Georgia Run-Off Election Tomorrow
Given that Georgia is one of the reddest states in the country -- I'll withhold my own description of what that really means -- it's amazing that Martin even got as close as he did. He certainly benefited by huge African-American turnout on election day and the presence of a third-party candidate who helped keep Chambliss under the 50-percent threshold.
But Martin is still down in all the polls and it would take a political miracle for him to prevail in tomorrow's election. A Politico poll conducted November 23rd showed Chambliss leading 50 percent to 47 percent, while a recent DailyKos.com survey had the race at 52 percent for Chambliss and 46 percent for Martin.
Sarah Palin is expected to campaign for Chambliss in Georgia today and the incumbent has also benefited from appearances by John McCain and other GOP heavy hitters. And, while Martin has appeared with both Al Gore and former President Bill Clinton and has been heavily assisted by President-elect Barack Obama's former Georgia campaign staff, I still believe Obama himself should have made a campaign appearance or two on Martin's behalf.
Even understanding the significant tasks being worked on by Obama and his team and the fear of losing political capital should he campaign there and then have Martin lose, I know how many Senate bills come down to one vote and the decision to keep Obama away may come back to haunt the Democratic White House down the road.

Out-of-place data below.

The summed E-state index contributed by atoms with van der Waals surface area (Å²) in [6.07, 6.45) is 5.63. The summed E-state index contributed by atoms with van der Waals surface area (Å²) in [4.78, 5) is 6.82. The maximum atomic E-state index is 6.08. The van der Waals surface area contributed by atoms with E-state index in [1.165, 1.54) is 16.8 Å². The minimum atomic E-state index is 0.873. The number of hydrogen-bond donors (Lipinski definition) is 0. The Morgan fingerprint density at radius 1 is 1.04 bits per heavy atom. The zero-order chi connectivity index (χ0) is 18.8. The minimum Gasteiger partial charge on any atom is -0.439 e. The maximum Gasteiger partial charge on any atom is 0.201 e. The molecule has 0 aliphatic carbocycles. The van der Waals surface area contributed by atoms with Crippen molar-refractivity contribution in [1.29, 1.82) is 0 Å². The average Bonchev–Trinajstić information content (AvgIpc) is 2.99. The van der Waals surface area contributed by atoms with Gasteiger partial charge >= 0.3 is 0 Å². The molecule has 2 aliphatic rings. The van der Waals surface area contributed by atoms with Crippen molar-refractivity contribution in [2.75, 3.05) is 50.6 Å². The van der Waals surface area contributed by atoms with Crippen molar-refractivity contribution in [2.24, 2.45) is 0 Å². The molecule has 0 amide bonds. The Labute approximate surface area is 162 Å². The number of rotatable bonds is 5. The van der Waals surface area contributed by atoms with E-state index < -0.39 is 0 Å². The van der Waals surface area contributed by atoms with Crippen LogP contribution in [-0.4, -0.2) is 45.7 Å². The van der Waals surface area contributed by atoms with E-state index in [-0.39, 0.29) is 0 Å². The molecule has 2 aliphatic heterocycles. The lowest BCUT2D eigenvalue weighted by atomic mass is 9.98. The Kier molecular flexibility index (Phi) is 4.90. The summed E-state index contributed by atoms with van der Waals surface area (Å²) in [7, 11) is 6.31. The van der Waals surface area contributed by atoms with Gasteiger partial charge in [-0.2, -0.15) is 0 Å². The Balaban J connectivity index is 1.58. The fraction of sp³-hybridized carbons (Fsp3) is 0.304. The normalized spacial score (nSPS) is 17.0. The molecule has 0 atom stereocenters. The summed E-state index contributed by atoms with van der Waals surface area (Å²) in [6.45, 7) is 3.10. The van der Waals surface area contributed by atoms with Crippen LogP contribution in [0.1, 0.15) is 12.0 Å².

The Senate Democratic caucus currently has 58 members, with the Minnesota recount still underway and the Martin-Chambliss race left to decide what the Senate's final composition will be for the 111th Congress.
There's a great report from Sean Quinn of FiveThirtyEight.com on the state of the race in Georgia and how the organizational edge goes to Jim Martin but, if I had to bet a month's pay right now, I would wager that Chambliss retains his seat.
At that point, Georgians will get what they deserve: Six more years of this undistinguished legislator and general buffoon representing them in the U.S. Senate.